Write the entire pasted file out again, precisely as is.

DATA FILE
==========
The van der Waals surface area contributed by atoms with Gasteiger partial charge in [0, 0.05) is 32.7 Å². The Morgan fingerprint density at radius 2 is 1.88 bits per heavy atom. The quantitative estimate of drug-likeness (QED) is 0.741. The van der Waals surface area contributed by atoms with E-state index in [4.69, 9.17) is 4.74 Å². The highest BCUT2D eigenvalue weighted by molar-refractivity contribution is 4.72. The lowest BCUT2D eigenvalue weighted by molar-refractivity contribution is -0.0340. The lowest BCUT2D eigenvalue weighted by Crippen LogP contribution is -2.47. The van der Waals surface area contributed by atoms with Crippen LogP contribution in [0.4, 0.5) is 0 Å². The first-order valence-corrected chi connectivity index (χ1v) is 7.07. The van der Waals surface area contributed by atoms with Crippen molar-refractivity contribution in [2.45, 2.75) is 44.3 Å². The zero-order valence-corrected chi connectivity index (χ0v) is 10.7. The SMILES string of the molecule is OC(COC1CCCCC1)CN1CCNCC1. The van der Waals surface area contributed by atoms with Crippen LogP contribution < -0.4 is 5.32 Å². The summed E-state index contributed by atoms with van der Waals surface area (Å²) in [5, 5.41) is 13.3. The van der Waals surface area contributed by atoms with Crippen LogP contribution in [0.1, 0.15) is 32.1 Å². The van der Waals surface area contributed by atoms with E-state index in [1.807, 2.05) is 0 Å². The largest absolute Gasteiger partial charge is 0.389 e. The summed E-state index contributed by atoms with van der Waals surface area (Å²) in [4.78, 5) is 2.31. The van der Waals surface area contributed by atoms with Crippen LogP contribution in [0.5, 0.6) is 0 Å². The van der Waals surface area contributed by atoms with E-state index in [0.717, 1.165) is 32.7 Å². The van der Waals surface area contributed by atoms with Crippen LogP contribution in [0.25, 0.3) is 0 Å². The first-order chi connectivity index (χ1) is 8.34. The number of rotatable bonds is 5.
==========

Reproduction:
The van der Waals surface area contributed by atoms with Gasteiger partial charge in [0, 0.05) is 32.7 Å². The Morgan fingerprint density at radius 2 is 1.88 bits per heavy atom. The quantitative estimate of drug-likeness (QED) is 0.741. The van der Waals surface area contributed by atoms with E-state index in [4.69, 9.17) is 4.74 Å². The highest BCUT2D eigenvalue weighted by molar-refractivity contribution is 4.72. The lowest BCUT2D eigenvalue weighted by molar-refractivity contribution is -0.0340. The lowest BCUT2D eigenvalue weighted by Crippen LogP contribution is -2.47. The van der Waals surface area contributed by atoms with Crippen LogP contribution in [0.4, 0.5) is 0 Å². The first-order valence-corrected chi connectivity index (χ1v) is 7.07. The van der Waals surface area contributed by atoms with Crippen molar-refractivity contribution in [2.45, 2.75) is 44.3 Å². The zero-order valence-corrected chi connectivity index (χ0v) is 10.7. The SMILES string of the molecule is OC(COC1CCCCC1)CN1CCNCC1. The van der Waals surface area contributed by atoms with Crippen LogP contribution < -0.4 is 5.32 Å². The summed E-state index contributed by atoms with van der Waals surface area (Å²) in [5, 5.41) is 13.3. The van der Waals surface area contributed by atoms with Crippen LogP contribution in [0.1, 0.15) is 32.1 Å². The van der Waals surface area contributed by atoms with E-state index in [1.807, 2.05) is 0 Å². The largest absolute Gasteiger partial charge is 0.389 e. The summed E-state index contributed by atoms with van der Waals surface area (Å²) in [4.78, 5) is 2.31. The van der Waals surface area contributed by atoms with Crippen LogP contribution in [0.5, 0.6) is 0 Å². The van der Waals surface area contributed by atoms with E-state index in [0.717, 1.165) is 32.7 Å². The van der Waals surface area contributed by atoms with Crippen LogP contribution in [0.25, 0.3) is 0 Å². The first-order chi connectivity index (χ1) is 8.34. The number of rotatable bonds is 5.